How to Save for a Car

Seven tips for saving up for a car.


Saving up for a car is a lot work. On the one hand, at the end of it you have a new car, but the process of getting there can be challenging. With these 7 tips, plus a few fun facts along the way, you’ll be able to find the best way to save for your new and car get some helpful info on how to save money once you have it.

1. Decide how much you can afford

A crucial part of saving to buy a car is figuring out how much you can spend on a car. It’s best to do this before you start looking so you don’t find a car you love that will stress your finances. One way to do this is to create a budget so you can see how much you realistically can put toward a purchase each month based on your current spending.1

Another thing to look at is what your debt-to-income ratio will be after your purchase. To find this number, take the amount of your total debt, including any loans, credit cards or mortgages. Then divide that number by your monthly income before taxes. Debt-to-income ratio is important because it affects your credit score, and most lenders won’t give you a line of credit that takes your ratio over 43%.2

Fun Fact: There are over 1.4 billion working cars all over the world.3

2. Find the best financing

Before you go to a dealership to buy a car, it might be helpful to shop around for the best auto loan. While you can get an auto loan from the financing department of a dealership, you’ll often get better rates from a credit union, bank or online bank.4 If you want to compare multiple loan offers at once, there are several online tools like Auto NavigatorSM and Car Search to help you in your search for financing and for specific vehicles. Once you’ve decided on the best auto loan for you, you can see if the dealer has a better rate before buying your car.

Fun Fact: The average American spends 300 hours in the car a year.5

3. Consider paying for a car with cash

It’s not always an option, but if you have enough money in your savings, there are advantages of buying a car with cash. You won't buy a car that's more expensive than you can afford, you'll skip the interest, and you won't have to make monthly car payments. Just be sure that you have enough in savings after buying your car to cover any emergency expenses.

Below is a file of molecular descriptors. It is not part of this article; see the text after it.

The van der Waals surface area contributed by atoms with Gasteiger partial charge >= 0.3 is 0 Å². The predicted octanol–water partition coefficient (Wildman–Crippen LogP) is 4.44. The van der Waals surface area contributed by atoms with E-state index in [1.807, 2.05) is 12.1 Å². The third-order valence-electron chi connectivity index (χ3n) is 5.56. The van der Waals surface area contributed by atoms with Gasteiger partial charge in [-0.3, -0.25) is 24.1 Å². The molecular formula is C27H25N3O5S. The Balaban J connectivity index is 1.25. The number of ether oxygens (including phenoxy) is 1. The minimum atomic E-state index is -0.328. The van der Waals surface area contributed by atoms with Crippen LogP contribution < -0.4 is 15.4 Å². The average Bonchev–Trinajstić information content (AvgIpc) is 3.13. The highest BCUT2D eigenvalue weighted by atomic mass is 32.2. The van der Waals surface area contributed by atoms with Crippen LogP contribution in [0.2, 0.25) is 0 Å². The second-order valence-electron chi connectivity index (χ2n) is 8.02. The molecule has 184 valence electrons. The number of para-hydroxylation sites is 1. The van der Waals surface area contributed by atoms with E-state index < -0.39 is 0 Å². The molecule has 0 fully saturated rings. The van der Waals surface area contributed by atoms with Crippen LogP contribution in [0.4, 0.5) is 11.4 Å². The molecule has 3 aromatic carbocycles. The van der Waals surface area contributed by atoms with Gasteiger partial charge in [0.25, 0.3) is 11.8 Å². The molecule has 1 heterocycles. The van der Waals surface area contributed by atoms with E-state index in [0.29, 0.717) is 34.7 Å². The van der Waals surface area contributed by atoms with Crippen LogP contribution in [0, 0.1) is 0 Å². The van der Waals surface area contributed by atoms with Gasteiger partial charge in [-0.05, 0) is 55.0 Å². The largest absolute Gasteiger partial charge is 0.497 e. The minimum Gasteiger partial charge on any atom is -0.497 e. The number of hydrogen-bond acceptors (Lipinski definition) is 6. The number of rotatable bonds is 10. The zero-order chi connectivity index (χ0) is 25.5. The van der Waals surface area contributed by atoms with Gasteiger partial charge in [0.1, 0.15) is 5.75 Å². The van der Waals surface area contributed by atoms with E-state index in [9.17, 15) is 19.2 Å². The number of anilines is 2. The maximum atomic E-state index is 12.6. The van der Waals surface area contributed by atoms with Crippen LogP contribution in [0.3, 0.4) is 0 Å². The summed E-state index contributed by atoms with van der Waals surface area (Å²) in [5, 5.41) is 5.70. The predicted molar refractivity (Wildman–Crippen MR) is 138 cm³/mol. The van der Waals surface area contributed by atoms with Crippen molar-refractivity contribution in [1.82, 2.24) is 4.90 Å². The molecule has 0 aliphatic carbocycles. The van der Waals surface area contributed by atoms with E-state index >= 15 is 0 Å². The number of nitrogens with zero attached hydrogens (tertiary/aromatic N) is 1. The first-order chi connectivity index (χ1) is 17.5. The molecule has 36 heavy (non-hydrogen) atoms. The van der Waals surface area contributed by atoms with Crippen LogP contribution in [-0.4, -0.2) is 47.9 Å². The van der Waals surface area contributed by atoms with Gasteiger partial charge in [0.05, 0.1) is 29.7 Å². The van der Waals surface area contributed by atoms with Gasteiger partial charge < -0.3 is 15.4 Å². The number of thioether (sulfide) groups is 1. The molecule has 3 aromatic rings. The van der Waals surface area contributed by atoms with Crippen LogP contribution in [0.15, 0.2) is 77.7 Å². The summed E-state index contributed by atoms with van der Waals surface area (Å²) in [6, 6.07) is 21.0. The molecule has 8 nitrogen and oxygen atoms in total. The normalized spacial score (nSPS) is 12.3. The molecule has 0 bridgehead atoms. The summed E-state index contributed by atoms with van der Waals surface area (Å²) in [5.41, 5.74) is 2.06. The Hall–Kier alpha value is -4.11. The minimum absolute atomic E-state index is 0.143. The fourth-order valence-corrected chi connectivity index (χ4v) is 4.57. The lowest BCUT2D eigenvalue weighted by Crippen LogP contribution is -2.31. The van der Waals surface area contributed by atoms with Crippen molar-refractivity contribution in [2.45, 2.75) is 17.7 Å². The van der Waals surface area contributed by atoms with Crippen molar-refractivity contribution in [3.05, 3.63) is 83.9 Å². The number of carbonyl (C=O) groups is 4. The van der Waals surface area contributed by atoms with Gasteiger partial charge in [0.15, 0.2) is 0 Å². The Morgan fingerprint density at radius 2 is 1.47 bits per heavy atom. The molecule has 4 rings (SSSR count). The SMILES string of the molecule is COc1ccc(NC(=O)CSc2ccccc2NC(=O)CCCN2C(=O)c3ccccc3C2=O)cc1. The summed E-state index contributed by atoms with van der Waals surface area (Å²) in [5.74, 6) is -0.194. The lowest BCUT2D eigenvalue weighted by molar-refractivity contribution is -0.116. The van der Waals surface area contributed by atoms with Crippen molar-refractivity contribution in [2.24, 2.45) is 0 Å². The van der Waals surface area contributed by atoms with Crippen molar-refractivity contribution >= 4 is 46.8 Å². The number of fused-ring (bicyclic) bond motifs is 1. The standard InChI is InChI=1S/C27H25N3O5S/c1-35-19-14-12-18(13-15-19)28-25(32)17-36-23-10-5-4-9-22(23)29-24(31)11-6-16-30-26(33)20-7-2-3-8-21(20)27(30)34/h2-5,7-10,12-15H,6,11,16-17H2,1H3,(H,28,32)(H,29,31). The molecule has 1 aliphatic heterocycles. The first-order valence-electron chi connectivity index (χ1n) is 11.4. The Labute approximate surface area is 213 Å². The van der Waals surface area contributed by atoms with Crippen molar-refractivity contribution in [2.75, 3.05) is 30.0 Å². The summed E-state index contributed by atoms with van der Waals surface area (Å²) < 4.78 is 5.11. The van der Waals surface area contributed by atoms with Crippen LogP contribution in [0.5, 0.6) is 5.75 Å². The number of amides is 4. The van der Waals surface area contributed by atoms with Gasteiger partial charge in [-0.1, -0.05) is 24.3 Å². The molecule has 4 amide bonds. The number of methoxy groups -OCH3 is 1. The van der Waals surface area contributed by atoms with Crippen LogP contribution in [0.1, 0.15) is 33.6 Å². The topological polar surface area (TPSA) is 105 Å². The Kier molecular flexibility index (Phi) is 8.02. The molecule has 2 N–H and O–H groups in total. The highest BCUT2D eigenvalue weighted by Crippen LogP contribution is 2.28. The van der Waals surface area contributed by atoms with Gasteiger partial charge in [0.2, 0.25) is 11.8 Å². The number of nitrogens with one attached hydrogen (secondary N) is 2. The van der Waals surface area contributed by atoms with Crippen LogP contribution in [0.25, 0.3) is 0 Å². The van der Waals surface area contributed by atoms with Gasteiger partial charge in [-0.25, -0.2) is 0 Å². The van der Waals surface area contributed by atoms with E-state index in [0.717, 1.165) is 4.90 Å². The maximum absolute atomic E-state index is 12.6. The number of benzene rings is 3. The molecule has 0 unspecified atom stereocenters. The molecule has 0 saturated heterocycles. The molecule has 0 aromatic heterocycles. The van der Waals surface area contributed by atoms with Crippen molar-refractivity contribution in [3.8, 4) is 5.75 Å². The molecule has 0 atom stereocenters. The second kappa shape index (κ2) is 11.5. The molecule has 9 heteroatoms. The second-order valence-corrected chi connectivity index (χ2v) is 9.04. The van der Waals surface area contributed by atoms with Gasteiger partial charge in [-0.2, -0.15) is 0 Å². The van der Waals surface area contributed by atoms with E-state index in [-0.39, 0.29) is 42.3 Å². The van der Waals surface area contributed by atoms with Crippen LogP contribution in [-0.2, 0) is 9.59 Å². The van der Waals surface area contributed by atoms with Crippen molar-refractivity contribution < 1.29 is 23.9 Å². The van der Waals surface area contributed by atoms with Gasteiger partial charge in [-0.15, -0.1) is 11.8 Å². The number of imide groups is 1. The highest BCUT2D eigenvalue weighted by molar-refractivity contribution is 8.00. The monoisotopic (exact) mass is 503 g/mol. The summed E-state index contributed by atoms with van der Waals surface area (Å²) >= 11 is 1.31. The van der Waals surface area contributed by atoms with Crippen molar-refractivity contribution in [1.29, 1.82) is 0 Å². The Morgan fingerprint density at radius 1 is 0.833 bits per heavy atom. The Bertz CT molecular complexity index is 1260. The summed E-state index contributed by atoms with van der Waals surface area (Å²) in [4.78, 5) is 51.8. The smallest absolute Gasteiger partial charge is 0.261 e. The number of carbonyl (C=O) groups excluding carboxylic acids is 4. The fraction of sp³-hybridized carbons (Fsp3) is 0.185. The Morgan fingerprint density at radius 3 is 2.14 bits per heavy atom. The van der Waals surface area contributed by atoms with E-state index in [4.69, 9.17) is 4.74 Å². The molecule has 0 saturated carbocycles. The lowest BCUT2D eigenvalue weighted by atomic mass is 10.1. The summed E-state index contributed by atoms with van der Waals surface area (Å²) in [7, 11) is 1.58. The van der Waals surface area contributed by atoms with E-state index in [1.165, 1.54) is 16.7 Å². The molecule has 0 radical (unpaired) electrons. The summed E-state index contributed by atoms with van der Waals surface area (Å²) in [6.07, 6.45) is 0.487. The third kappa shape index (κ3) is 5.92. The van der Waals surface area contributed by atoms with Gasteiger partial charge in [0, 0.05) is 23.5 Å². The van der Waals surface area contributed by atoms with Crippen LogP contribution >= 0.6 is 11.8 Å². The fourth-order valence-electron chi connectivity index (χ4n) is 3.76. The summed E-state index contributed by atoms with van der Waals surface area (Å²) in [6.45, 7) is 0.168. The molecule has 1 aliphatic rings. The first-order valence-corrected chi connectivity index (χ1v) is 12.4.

Fun Fact: Henry Ford’s famous Model T cost $825 in 1908 or about $18,000 today.6

4. Calculate how much to put down

Figuring out how much to save for a car down payment can be tricky. It used to be a rule of thumb to have a 20% down payment. Today, putting 20% down is less common because cars prices have grown but income hasn’t increased to keep up so people have less money in savings for a car down payment.7

There are a few benefits of a down payment. The most obvious one is that it lowers the amount of money you need to borrow. This means that your monthly payment will be lower, and you’ll pay less interest over the life of the loan, which saves you money. A larger down payment can even qualify you for a better interest rate, potentially saving you even more money.7 Find the down payment that makes the most sense for you, so you don’t have to pay too much interest, but don’t deplete your savings either.

Fun Fact: Lead batteries, the kind found in most cars, are the most recycled product in the United States and are recycled 99% of the time.8

5. Make saving for a car automatic

Deciding how to save up for a car doesn’t need to be difficult. One way you can begin saving money for a car it is to set up an automatic savings plan so that a certain amount of money from your paycheck goes into your savings account each month. This way, you won't be tempted to use it. Another way to start saving up for a car is to “test” your monthly payment. Just take what your monthly payment would be for your car and put it into your savings account. This gives you the added benefit of seeing what paying the monthly payment would be like.

Fun Fact: It’s predicted that 1 and 4 cars will be self-driving by 2030.3

6. Keep up to date on maintenance